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Pentiment Review – A Medieval Murder Mystery to Die For

Repentance on PC

Pentiment is one of the most unique games I have had the privilege of playing. It’s a story-driven game set in medieval Europe, offering low-stress, high-stakes games where every single decision you make counts. In fact, there are so many different choices and ways to play that I’d bet no two Pentiment players will ever have exactly the same experience. If you liked DIY adventure books as a kid, you will definitely love Pentiment.

In Pentiment you play Andreas Maler, an aspiring artist. Andreas takes his time to complete his artistic masterpiece while completing commissioned work with the monks at Kiersau Monastery, one of Europe’s few remaining scriptoria.

Your job is to guide him through his life in the village of Tassing, chatting with the locals, eating with friends and working on his art. Every morning Andreas wakes up and you lead him through the village to the abbey where he works, gossiping with the villagers along the way.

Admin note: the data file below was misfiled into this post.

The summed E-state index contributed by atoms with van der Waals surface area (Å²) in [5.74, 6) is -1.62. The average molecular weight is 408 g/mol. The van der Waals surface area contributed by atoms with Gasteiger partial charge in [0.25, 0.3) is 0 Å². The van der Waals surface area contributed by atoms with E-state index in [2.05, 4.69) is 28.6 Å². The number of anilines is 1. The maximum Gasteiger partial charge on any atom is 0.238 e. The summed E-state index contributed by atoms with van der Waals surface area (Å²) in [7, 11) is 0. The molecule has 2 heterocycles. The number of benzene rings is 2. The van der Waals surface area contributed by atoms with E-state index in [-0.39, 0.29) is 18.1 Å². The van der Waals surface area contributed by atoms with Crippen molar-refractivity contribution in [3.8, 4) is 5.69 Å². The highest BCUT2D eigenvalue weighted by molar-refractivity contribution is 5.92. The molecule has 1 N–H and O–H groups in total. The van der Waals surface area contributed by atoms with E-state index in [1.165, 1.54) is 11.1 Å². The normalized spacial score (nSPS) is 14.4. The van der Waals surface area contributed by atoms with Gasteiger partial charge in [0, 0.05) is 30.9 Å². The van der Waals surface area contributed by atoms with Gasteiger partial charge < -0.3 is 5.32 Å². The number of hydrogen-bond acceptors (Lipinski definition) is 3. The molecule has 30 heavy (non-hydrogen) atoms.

Photo credit: Xbox Game Studios via Twinfinite

Between shifts in the scriptorium, Andreas is always looking for someone to eat, and the villagers are only too happy to join him. Andreas’ days in Tassing are peaceful, predictable and idyllic until a murder at the abbey rocks the town and one of his friends becomes the prime suspect.

Pentiment is not like other RPGs you may have played. This is not an Elder Scrolls style fantasy adventure game. There are no epic battles, magic weapons, or healing potions. The game is entirely based on stories, like the adventure books you might have read as a kid.

Most of Pentiment plays out through conversations with villagers, visitors, and monks, but there are plenty of mini-games to keep things interesting. You can eat medieval fare while listening to local gossip and solving puzzles to find clues that will help solve the murder and free Andreas’ friend.

Some minigames in Pentiment are more difficult than others.
Photo credit: Xbox Game Studios via Twinfinite